John Roberto, Becoming a Church of Lifelong Learners: The Generations of Faith Sourcebook (New London, CT: Twenty-Third Publications, 2006), 160 pp.
John Roberto is the creator and coordinator of the national Generations of Faith project, which aims to “develop lifelong, intergenerational catechesis in parishes.” In Becoming a Church of Lifelong Learners, Roberto lays out his case for intentional, intergenerational learning as part of the catechesis and discipleship programs in Catholic churches. Leaving out the now-familiar theological, sociological, and educational arguments in favor of intergenerational learning, Roberto begins by surveying the landscape of the Catholic church and noting with alarm the rapidly decreasing attendance and involvement in most local parishes.
One of his primary proposals is an event-centered curriculum that involves intergenerational learning events that revolve around the church calendar. For Catholic churches and other more high-church, liturgical traditions, this section will prove helpful. But for many churches, for whom celebrating the Feast of Corpus Christi might seem a stretch, this proposal will not be much use.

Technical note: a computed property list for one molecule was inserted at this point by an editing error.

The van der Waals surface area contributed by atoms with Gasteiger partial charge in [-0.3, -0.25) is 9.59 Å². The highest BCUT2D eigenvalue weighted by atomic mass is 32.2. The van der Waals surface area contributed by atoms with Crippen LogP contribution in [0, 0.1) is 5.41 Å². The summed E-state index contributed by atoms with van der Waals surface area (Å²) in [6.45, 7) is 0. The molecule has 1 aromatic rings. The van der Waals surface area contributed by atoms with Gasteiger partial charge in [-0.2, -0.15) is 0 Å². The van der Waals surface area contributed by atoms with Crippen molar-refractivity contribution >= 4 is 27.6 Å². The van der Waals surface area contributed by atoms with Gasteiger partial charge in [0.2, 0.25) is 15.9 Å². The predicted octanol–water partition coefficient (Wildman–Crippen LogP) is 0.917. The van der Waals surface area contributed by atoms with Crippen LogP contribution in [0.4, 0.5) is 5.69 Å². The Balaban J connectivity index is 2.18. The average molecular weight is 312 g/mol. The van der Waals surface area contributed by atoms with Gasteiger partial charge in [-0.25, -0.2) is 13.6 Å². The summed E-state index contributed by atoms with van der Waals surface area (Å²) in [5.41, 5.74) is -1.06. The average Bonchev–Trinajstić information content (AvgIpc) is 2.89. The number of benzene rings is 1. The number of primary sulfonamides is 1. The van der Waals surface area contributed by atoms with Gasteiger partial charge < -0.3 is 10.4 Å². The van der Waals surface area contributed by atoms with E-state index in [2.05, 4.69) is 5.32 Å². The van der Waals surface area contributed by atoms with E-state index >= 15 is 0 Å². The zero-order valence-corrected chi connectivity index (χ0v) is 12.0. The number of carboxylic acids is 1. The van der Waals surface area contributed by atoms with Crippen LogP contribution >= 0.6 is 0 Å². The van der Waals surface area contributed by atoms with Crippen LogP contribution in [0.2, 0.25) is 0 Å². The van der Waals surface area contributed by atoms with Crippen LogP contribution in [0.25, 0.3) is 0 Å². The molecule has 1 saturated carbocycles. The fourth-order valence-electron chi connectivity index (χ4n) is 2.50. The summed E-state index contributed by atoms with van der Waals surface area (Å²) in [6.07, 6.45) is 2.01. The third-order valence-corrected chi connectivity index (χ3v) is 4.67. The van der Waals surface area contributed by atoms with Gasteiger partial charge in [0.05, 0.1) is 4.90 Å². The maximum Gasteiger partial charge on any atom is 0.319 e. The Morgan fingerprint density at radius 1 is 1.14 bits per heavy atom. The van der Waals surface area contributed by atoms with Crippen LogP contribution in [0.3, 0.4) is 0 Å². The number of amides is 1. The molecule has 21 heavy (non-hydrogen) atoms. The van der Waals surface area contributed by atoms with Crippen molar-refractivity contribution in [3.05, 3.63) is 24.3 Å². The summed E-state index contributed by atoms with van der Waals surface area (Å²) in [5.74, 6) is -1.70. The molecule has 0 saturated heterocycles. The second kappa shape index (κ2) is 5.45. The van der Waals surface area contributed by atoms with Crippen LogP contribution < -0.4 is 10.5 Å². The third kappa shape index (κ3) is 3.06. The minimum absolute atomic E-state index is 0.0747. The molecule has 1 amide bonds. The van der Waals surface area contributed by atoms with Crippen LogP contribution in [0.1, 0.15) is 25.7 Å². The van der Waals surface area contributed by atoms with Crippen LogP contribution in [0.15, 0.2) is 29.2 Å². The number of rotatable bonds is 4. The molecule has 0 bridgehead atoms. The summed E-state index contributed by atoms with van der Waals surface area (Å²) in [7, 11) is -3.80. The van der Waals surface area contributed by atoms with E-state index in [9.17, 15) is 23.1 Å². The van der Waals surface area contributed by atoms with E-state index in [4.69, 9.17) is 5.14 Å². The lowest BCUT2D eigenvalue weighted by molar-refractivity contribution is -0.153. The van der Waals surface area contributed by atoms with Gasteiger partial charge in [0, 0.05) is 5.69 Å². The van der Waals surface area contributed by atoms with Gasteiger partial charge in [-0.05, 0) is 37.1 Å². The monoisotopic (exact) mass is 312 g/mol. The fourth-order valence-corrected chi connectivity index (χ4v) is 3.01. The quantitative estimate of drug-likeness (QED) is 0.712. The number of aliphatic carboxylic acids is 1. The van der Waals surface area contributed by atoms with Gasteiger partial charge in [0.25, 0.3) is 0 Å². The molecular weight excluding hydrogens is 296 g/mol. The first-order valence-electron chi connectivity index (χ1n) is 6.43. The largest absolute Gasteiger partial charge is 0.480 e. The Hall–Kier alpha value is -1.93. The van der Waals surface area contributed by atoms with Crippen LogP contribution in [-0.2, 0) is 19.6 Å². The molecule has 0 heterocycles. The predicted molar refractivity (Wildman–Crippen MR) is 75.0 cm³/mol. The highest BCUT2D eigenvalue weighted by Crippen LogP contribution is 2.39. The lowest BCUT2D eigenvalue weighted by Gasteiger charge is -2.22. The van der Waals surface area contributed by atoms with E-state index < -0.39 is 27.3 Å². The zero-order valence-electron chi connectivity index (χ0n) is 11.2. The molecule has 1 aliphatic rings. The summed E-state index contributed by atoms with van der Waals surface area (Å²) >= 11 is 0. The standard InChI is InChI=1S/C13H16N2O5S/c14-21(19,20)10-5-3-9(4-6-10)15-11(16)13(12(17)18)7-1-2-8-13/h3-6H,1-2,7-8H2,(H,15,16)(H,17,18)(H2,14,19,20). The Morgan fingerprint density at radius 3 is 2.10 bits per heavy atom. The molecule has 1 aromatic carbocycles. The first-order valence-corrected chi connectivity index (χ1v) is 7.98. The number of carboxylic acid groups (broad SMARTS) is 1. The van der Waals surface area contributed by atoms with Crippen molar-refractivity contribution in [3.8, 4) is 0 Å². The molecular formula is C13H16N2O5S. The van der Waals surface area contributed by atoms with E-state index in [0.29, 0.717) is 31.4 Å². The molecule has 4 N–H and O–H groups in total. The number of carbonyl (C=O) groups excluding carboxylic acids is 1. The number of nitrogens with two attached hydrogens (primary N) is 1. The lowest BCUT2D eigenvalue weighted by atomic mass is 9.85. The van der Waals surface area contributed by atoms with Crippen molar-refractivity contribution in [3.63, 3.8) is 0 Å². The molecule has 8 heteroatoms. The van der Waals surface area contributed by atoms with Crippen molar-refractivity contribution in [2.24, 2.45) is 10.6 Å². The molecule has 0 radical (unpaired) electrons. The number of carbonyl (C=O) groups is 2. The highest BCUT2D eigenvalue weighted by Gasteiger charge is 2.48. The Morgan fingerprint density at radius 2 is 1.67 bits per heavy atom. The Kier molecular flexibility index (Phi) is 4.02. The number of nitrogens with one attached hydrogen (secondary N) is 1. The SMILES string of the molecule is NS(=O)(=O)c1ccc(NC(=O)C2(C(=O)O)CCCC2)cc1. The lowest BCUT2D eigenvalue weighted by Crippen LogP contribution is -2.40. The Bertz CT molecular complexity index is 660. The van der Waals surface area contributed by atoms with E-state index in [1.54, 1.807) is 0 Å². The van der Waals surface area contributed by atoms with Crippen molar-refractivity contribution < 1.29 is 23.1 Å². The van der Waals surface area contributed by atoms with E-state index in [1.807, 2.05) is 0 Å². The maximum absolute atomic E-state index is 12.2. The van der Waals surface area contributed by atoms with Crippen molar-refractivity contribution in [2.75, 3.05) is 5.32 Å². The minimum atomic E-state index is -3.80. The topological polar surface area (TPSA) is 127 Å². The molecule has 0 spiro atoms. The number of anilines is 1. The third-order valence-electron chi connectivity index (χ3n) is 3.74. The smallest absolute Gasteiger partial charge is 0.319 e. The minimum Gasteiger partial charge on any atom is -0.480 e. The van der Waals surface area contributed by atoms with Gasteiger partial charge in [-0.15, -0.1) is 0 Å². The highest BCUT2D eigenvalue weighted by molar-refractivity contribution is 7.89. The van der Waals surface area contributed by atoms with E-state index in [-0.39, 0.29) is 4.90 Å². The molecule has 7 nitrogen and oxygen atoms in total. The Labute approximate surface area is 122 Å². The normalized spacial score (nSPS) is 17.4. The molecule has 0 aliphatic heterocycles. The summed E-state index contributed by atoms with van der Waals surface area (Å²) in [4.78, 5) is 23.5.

Fortunately, much of the rest of the book could be extremely helpful to almost all traditions. Chapter four (“Practices of Lifelong Faith Formation: Intergenerational Learning for the Whole Parish Community”) gives some detailed sample outlines for what an intergenerational educational experience might look like, including options for all ages staying together the whole time or splitting up into smaller groups for part of the learning experience, ways to make the lesson meaningful to children and adults, sample activities and structures, and more. This, for many, will likely be the most helpful part of the book.
Chapter five takes these principles and applies them to actual family units, giving parents some help with doing faith formation at home with their children. This, too, is heavily dependent on the liturgical Christian calendar. The final chapter is especially for ministry leaders who want to begin making some of these moves within their congregations. Roberto gives advice for the vision-casting and strategic planning that will be necessary to become a church of lifelong learners.
Bottom line: this book is a real help for those who believe in intergenerational learning and need some help determining what that might actually look like within their own contexts.